THIEN MU PAGODA HUE IMPERIAL CITY
Thien Mu Pagoda Hue Imperial City was established in 1601 by Nguyen Hoang, ruler of Thuan Hoa province. Its structures have been demolished and rebuilt countless times over the ages. Since the 1960s, it has been a site of political rallies, with a memorable incident occurring in 1993 when a man arrived at the pagoda and, after making offerings, set himself alight while reciting the word "Buddha."
Address: No 1, Nguyen Phuc Nguyen Street, District Hung Hoa , Hue Imperial City
This seven-story pagoda, built on a tiny hill overlooking the Song Huong (Perfume River) 4 kilometers southwest of the Citadel, is an emblem of Vietnam and as powerful a symbol of Hue as the Citadel. Thap Phuoc Duyen, a 21m-high octagonal tower, was built in 1844 under the reign of Emperor Thieu Tri. Each floor is devoted to a manus-buddha (a Buddha who took in human form).
Thien Mu Pagoda (also known as Linh Mu Pagoda) is the subject of several stories. Locals used to see an old lady dressed in red emerge on top of the hill every night. She predicted that the Lord would pass by one day and construct something significant. Thien Mu Son (Mountain of the Lady from Heaven) was given to the hill after that. When Lord Nguyen Hoang passed by the hill, he heard the history and decided to build a pagoda, which he named Thien Mu. After many events, damages, and reconstructions, the pagoda still stands today and serves as the unofficial emblem of the historic city of Hue.
As travelers approach the pagoda, the seven-story octagonal Phuoc Duyen Tower (originally Tu Nhan Tower) draws their attention immediately. The tower was built in the mid-nineteenth century by King Thieu Tri to mark his grandmother's 80th birthday.
Passing through the three-door gate are 12 massive wooden carvings of scary temple guards, and in the center of the courtyard lies Dai Hung Palace, the main shrine of Thien Mu Pagoda. Here, Buddha is worshiped with amazing statues and a big bell that stands 2.5m tall and weighs 2 tons and was fashioned in the early 18th century. All day long, fragrant incense smoke permeates the air, making the prayer for blessings quiet and serene.
A building near the complex's back entrance houses a national relic: the car that transported monk Thich Quang Duc to the intersection of Phan Dinh Phung and Le Van Duyet streets in Saigon on June 11th, 1963, where he burned himself to death in protest of the regime's anti-religion policy at the time.
Visitors to this prominent attraction may appreciate the scenic panorama as well as the characteristic traditional architecture of Hue pagodas. The pagoda gives a breathtaking perspective of both the river and the surrounding environs due to its elevated position over a lovely curve of the Perfume River. This sacred place, which is surrounded by pine trees, bonsai, and a charming constructed pond, exudes a tranquillity that is difficult to find anywhere.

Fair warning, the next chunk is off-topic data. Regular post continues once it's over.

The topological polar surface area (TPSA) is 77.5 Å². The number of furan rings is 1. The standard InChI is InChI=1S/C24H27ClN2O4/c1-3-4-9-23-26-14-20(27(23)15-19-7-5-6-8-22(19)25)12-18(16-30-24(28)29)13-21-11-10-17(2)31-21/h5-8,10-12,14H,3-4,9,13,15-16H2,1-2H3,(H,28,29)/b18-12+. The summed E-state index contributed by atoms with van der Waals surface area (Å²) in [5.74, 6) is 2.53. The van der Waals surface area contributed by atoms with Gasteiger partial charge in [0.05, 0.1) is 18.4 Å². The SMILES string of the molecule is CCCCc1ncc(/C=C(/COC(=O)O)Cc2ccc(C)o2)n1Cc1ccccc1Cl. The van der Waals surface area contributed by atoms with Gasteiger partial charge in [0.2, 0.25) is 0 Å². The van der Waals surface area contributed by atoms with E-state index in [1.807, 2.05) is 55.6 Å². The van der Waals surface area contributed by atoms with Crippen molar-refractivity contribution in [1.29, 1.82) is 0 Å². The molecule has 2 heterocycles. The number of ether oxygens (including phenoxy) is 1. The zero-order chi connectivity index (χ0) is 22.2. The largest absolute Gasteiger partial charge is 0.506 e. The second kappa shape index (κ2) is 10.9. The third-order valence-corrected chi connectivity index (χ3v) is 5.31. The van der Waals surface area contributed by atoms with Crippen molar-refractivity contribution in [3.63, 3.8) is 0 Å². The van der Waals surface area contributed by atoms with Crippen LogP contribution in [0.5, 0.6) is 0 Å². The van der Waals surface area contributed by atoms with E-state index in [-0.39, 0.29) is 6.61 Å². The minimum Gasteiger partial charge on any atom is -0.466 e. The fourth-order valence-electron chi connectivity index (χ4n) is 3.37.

According to his will, President Ho Chi Minh wanted to be cremated and have his ashes scattered across the country after his death, but the government decided to keep his body intact and place it in the Mausoleum so that people could come to commemorate and visit him.
The Soviet Union and Vietnam's governments met in January 1970 to discuss the design and building processes for the Mausoleum. The task of creating the Mausoleum was then authorized by the Politburo of the Party's Central Committee, with strong backing from Soviet specialists.
The mausoleum's groundbreaking ceremony was held on September 2nd, 1973. The Ho Chi Minh Mausoleum was dedicated on May 19, 1975. The design of the Ho Chi Minh Mausoleum was inspired by the Lenin Tomb in Moscow, which was modified to better suit Vietnamese customs and tastes.
The Ho Chi Minh Mausoleum is a significant achievement that demonstrates the enormous affection that the Vietnamese people have for their leader. Ho Chi Minh Tomb is now not only a cultural and historical landmark of Hanoi, but it also draws a great number of visitors. Many generations of Vietnamese people and millions of international visitors have visited this site since its inception in 1975.
Thien Mu Pagoda is around 4 kilometers from Hue City Center and may be reached by motorbike, bike, or boat. Hon Chen Temple and Minh Mang Tomb can also be visited on a boat cruise. A bike ride is advised because the road is both picturesque and short. Thien Mu Pagoda may also be combined with the Hue Temple of Literature and Huyen Khong Pagoda, which are only a few kilometers apart. One reminder for bikers: the best time to ride is in the early morning or late afternoon to escape Hue's heat.
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